# How does this peak detector circuit work as expected

In The Art Of Electronics by Horowitz-Hill, 3rd edition (chapter 4, paragraph 4.5.1, figure 4.58) the following peak detector is presented:

simulate this circuit – Schematic created using CircuitLab

The capacitor is devoted to store the last highest value of Vin, which is then transferred to the output through a voltage buffer.

This circuit should be able to exactly follow Vin, but I can not understand why. The V- terminal of the opamp is at the same voltage as the capacitor. When Vin rises above this value, the opamp has a non-zero input, so it amplifies it. The output of the opamp is G*(V+ - V-) = G*(Vin - V-), where G is the open loop gain of the opamp.

Then: the output of the opamp is much higher than (Vin - V-), which alters the value that we wanted to store in the capacitor; moreover, the actual voltage stored is G*(V+ - V-) - Vth, where Vth is the diode voltage drop.

Why does this circuit work as expected in the text? Where am I wrong?

The open loop gain is very high, but not infinite, so there will always be a very small difference between Vin and the -Input. This very small difference is what is being amplified by the actual open loop gain G.

Also, the diode's forward voltage (Vf) is compensated for since the first op-amp increases it's output only until the -Input pin matches Vin. (The output pin of the first op-amp is really Vin + Vf).

Does this help clear things up?

I think you are thinking about things in a difficult way when you say this: -

The V- terminal of the opamp is at the same voltage as the capacitor. When Vin rises above this value, the opamp has a non-zero input, so it amplifies it.

It's the last bit that needs modifying to this: -

the opamp has a non-zero input, so its output rises to make the inputs equal

And, a new equilibrium is found.

If you take the gain as extremely high then the op-amp will drive the difference between the two inputs to vanishingly close to zero. Note that the capacitor is not connected to the output of the op-amp directly, so the output of the op-amp will have to be a diode drop above the capacitor voltage if the op-amp is to be be able to drive current into the capacitor. This will limit the maximum capacitor voltage before the op-amp saturates, but if the op-amp is operating as an op-amp the capacitor voltage will be very close to the input voltage. If it is saturated because of too-high input voltage or if the input voltage drops below the capacitor voltage then the op-amp will saturate high or low respectively.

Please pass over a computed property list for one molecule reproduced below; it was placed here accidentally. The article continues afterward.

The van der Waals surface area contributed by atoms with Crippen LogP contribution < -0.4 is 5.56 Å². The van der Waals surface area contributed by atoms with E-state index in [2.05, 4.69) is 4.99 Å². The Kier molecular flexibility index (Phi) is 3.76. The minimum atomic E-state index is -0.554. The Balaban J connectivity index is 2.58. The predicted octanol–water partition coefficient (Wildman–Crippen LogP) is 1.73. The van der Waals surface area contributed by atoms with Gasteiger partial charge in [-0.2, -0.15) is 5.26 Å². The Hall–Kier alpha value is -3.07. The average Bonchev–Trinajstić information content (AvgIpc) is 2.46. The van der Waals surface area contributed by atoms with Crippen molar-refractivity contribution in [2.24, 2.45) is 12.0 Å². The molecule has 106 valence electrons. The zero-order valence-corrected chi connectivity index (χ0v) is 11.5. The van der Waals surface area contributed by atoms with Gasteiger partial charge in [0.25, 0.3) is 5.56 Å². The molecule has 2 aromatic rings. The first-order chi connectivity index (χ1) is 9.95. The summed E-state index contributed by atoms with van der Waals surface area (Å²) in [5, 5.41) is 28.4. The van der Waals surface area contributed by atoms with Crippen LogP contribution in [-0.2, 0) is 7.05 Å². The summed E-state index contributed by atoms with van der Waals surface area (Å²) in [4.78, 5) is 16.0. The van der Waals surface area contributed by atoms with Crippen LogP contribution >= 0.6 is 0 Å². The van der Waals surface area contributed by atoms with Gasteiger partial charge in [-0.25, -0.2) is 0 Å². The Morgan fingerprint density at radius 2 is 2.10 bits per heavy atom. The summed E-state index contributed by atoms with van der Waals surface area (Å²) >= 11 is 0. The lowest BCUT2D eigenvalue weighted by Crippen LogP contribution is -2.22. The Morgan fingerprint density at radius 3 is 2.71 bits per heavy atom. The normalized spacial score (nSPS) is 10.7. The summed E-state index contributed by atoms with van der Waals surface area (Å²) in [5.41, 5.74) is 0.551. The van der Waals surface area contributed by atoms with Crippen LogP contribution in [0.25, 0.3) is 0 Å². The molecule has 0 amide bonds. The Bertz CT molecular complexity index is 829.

So, in generally the capacitor voltage should follow the input so long as the input is the same or higher than the capacitor voltage at any given moment in time.

In actuality this is a bit simplified- if the op-amp has any bias current flowing out of the inputs then there is no path for it other than to gradually charge the capacitor until either the diode reverse leakage matches the bias current or the voltage approaches the op-amp supply voltage and the bias current stops flowing. If the bias current is into the input then the peak that is detected will gradually decrease over time. Also, most op-amps are not stable with a large capacitive load, so it's possible the op-amp will oscillate during the charging of the capacitor unless some complexity is added. So if you build it exactly as shown, it might not work as advertised.

You are using formulas that are largely irrelevant here when anayzing th circuit.

The golden rules of the ideal op-amp are enough : open loop gain is infinite, no current flows in or out of inputs and op-amp output does whatever it takes to keep both inputs at equal potential.

So if input voltage tries to rise above the voltage stored in the cap, the output will try to increase the capacitor voltage through the diode until capacitor voltage is equal to input voltage. And in this case when op-amp drives current from output into the capacitor through the diode, so the op-amp output voltage must obviously be one diode drop higher than the capacitor voltage. It's basically a unity gain buffer but the output is the capacitor voltage at the cathode.

Now if input voltage goes below capacitor voltage, the op-amp output also tries to make the capacitor voltage lower by trying to discharge it by pulling output voltage low, but no matter how low the op-amp output voltage goes (within limits of power supply), the diode does not conduct and capacitor cannot discharge. So capacitor voltage stays at whatever voltage it was charged to.